Travelling as refugees for a year and a half, they suffered attacks from mafia and police; terrifying journeys in strangers’ cars; treks across demanding terrain; days spent hidden in lorries without food or drink; and being robbed at gunpoint of every penny they owned.

The family’s need to reach the UK was intensified by their eldest son’s deteriorating condition, and the prospect of life-saving treatment it offered.

So, as you sit in the auditorium waiting for the lights to dim, you can’t help but wonder just how you’ll be transported from the Weston Studio in Cardiff Bay, to a small village in Afghanistan, across thousands of miles, of sometimes treacherous terrain and eventually land back in Cardiff, and really feel you’ve been on that journey with the Amiri family.

Well, I can tell you, they do it brilliantly.

Yes, they employ clever use of projection and sounds, which fill the auditorium. The word aeroplane, for example, is projected onto the set as they take off along the runway. It may sound simple but it’s incredibly effective.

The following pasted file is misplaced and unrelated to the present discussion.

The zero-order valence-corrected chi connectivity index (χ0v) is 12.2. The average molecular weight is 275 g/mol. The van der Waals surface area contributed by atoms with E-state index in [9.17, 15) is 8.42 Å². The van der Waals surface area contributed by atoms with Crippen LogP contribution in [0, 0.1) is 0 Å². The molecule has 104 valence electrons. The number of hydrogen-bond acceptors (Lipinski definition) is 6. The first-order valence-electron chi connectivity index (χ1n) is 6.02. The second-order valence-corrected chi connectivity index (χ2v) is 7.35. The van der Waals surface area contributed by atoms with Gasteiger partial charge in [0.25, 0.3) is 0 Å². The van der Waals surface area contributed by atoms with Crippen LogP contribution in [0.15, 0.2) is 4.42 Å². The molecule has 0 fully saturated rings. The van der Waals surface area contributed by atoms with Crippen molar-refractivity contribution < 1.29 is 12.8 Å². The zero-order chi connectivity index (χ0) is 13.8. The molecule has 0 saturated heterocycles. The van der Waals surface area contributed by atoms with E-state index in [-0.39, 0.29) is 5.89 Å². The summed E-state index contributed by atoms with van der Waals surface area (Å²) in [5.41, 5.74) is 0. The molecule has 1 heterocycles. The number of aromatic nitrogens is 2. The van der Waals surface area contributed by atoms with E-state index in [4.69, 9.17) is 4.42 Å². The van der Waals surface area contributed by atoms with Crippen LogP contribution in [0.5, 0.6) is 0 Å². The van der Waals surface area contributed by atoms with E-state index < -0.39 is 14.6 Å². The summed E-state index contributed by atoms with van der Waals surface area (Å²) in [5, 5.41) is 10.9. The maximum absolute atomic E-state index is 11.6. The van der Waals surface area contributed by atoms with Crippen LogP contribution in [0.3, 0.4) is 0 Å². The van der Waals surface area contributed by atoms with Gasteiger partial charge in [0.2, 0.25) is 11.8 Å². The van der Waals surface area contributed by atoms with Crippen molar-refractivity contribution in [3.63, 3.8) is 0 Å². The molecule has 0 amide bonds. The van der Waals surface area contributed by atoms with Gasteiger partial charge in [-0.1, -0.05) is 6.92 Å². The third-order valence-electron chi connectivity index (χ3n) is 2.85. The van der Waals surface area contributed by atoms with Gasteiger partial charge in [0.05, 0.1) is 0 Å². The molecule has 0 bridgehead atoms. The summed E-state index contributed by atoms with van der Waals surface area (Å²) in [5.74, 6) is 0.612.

The set (designed by Hayley Grindle) is multi-functional and every inch of space is used. But what really takes us, on this sometimes hazardous journey, is the engaging story, the urgency for them to get to the UK for the treatment Hussein so desperately needs, and the skills of the actors to pull us in to every situation.

The music too is key to the plot and is co-written, with Tic Ashfield, and performed (superbly) by Elaha Soroor. She is there with us, watching from the background, but is an integral part of Hussein’s story when his medical condition hits. 

As we said, this is a story about family, and with that comes all the things you get in a regular group of siblings; brotherly banter, they eat together, talk, cry, even get to watch TV. Even in the tensest of situations they also laugh together, so much laughter.

You will feel all your emotions during the production, but there are also plenty of moments of light relief, especially between the three sons.